Voyager 1 exits solar system; let's hope aliens don't bring it back

Voyager 1 has left the solar system. Now let’s hope it doesn’t come back marked “Return to Sender.”

As my colleague Monte Morin reported Thursday:

After 36 years of space travel and months of heated debate among scientists, NASA confirmed Thursday that Voyager 1 has indeed left our solar system and had entered interstellar space more than a year ago.

“Voyager has boldly gone where no probe has gone before, marking one of the most significant technological achievements in the annals of the history of science,” said John Grunsfeld, NASA's associate administrator for the Science Mission Directorate.

Yeah, sure, great. Don’t these NASA guys ever go to the movies?

That “boldly gone where no probe has gone before” line is straight out of “Star Trek,” of course. But here’s hoping that Grunsfeld and his fellow rocket scientists aren’t about to give us a real-life version of the show.

Go back a long time ago to a galaxy far, far away: Earth, 1979, when “Star Trek: The Motion Picture” debuted (think Iran hostage crisis, President Carter, funky clothes and bad haircuts). The plot centered around our old favorites from the TV show battling a deadly something that is headed toward Earth, destroying everything in its path. Captain Kirk and the lads and ladies of the Enterprise are dispatched, again, to save the universe. (Yes, sadly, they all looked too old for the job, except for Spock, naturally.)

What they discover is something called V’Ger. Seems that an alien machine race has discovered an old Earth probe, retooled it, it’s come alive and, well, it’s coming home seeking its creator. The probe’s original name? Voyager 6 (which isn’t real; NASA only made two).

This being Hollywood, all’s well that ends well (except for a few unfortunate crew members). But will we be able to say the same of the actual Voyager 1 and its sister ship, Voyager 2?

Recall that those Voyagers have gold records on them, courtesy of Carl Sagan and other bright minds who thought that, in addition to being scientific probes, the spacecraft could be interstellar greeting cards.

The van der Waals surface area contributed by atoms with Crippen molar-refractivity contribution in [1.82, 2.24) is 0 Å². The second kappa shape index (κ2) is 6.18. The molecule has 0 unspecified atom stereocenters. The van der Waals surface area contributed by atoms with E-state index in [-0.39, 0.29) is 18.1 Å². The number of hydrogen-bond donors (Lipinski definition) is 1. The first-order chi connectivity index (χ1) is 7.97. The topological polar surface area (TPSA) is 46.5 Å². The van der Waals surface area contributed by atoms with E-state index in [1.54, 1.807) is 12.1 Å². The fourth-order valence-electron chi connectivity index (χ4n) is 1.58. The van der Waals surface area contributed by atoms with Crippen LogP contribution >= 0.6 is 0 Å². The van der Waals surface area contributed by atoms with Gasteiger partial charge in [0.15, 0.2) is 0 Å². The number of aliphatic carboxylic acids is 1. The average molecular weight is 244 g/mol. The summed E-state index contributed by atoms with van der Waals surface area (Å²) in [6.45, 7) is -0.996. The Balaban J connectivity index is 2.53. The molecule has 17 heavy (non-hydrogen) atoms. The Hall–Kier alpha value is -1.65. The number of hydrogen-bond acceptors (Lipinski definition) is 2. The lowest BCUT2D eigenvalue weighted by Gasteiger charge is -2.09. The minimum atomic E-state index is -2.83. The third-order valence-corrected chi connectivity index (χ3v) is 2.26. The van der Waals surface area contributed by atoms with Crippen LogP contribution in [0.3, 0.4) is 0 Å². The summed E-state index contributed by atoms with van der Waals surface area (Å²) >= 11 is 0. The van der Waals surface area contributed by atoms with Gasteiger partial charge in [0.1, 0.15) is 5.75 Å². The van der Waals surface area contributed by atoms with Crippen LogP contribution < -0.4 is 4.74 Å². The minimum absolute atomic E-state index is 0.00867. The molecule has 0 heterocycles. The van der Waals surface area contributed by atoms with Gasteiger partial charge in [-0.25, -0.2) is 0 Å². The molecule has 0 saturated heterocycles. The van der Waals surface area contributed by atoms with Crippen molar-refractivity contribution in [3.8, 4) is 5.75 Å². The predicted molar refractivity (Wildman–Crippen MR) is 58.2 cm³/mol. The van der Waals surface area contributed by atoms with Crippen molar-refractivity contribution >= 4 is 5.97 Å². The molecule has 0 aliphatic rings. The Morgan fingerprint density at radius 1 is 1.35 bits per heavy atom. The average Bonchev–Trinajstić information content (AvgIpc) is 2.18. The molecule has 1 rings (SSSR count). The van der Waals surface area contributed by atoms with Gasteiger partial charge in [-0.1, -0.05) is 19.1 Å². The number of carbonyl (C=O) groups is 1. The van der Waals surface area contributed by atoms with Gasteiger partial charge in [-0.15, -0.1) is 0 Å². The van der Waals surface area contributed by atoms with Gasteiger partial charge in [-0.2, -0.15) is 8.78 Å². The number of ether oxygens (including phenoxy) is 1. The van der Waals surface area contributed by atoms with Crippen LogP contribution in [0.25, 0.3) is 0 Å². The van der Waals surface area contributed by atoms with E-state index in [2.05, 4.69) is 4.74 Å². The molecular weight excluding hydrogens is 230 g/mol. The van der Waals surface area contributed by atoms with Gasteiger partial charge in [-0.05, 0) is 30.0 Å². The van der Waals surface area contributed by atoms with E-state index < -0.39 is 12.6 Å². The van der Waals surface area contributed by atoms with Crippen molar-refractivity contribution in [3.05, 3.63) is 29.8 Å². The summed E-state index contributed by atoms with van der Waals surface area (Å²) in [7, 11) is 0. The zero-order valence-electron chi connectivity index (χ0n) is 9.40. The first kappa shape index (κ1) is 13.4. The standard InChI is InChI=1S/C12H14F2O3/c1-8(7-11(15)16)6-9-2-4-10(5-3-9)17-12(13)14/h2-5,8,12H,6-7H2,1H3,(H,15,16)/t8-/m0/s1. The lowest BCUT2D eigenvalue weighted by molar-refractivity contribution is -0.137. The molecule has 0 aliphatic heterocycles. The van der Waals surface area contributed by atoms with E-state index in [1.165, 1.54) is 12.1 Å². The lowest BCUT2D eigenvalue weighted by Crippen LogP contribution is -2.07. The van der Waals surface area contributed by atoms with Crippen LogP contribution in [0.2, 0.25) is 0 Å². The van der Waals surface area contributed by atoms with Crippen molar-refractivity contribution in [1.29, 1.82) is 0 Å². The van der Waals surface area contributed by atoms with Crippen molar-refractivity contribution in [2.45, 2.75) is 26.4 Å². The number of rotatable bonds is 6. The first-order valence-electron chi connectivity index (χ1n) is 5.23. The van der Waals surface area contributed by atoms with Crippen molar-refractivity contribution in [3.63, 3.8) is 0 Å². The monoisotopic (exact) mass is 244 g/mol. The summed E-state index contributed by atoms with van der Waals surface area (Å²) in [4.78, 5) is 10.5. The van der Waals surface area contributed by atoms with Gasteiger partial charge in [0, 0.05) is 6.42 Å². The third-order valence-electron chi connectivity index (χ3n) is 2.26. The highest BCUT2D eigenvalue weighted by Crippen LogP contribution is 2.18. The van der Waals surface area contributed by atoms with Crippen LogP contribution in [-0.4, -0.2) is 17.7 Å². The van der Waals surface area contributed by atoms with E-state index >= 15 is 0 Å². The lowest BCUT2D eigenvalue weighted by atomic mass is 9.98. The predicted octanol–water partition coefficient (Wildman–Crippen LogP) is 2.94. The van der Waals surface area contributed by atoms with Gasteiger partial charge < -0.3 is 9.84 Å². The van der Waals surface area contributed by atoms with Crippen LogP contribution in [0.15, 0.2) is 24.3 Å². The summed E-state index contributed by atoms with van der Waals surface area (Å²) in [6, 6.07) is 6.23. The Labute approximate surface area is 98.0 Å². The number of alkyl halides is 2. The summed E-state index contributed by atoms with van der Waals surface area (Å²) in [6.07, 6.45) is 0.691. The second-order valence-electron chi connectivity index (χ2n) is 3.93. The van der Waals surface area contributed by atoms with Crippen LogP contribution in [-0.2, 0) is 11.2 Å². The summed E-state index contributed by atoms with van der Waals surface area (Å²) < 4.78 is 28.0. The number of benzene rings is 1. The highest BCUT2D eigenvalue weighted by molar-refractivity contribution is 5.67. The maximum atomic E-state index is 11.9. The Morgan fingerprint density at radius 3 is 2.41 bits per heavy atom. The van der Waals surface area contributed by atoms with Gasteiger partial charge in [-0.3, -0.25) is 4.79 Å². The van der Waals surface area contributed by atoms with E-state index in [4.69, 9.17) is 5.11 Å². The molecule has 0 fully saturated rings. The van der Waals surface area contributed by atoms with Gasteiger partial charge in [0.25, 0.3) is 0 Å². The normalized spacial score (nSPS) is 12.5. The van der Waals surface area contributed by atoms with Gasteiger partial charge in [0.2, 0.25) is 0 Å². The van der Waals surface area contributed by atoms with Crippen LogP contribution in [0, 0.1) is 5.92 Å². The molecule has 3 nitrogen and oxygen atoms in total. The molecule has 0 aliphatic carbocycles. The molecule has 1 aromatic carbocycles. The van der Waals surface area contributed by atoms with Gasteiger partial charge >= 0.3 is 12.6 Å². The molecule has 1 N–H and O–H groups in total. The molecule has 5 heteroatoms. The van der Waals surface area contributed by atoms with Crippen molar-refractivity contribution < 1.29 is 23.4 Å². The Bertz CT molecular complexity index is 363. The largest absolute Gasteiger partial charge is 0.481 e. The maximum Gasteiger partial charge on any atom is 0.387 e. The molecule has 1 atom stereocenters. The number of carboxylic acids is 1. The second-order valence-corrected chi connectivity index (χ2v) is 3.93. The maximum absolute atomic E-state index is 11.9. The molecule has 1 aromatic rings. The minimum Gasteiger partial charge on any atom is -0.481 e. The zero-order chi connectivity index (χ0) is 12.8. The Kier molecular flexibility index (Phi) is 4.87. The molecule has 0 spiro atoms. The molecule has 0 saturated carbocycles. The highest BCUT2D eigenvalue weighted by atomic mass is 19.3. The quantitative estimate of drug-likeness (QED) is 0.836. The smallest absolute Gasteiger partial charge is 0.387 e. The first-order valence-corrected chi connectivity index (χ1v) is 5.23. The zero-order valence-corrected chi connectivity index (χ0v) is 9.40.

So like a bottle with a message inside, Voyager 1 is floating out there in space, just waiting for some alien boy or girl to come upon it and say, “Look what I found, Gork!” On the record are greetings in various Earth languages, Earth sounds, Earth music (oh no, disco!) and the like. Oh, and a map, in case the aliens need help finding the dopes who made the record. (Yes, they even included a stylus, on the off chance that aliens millions of years more advanced than us have thrown away all of their old record players.)

Sagan was probably hoping for contact with benign aliens who would come to Earth, bring us their great knowledge and put an end to poverty, hunger, pollution, disease and the Ford Pinto and Chevy Vega.

Now, of course, we know better. Movies such as “Battleship,” “Independence Day,” “Alien,” “Predator” and many others remind us that those aliens we’re inviting over might be less interested in peace than in having a piece of us for breakfast.

So while I’m applauding plucky little Voyager and the folks who sent it on its way, I’m also making a little wish upon a star:

Live long and prosper, Voyager. Just do it quietly, please.


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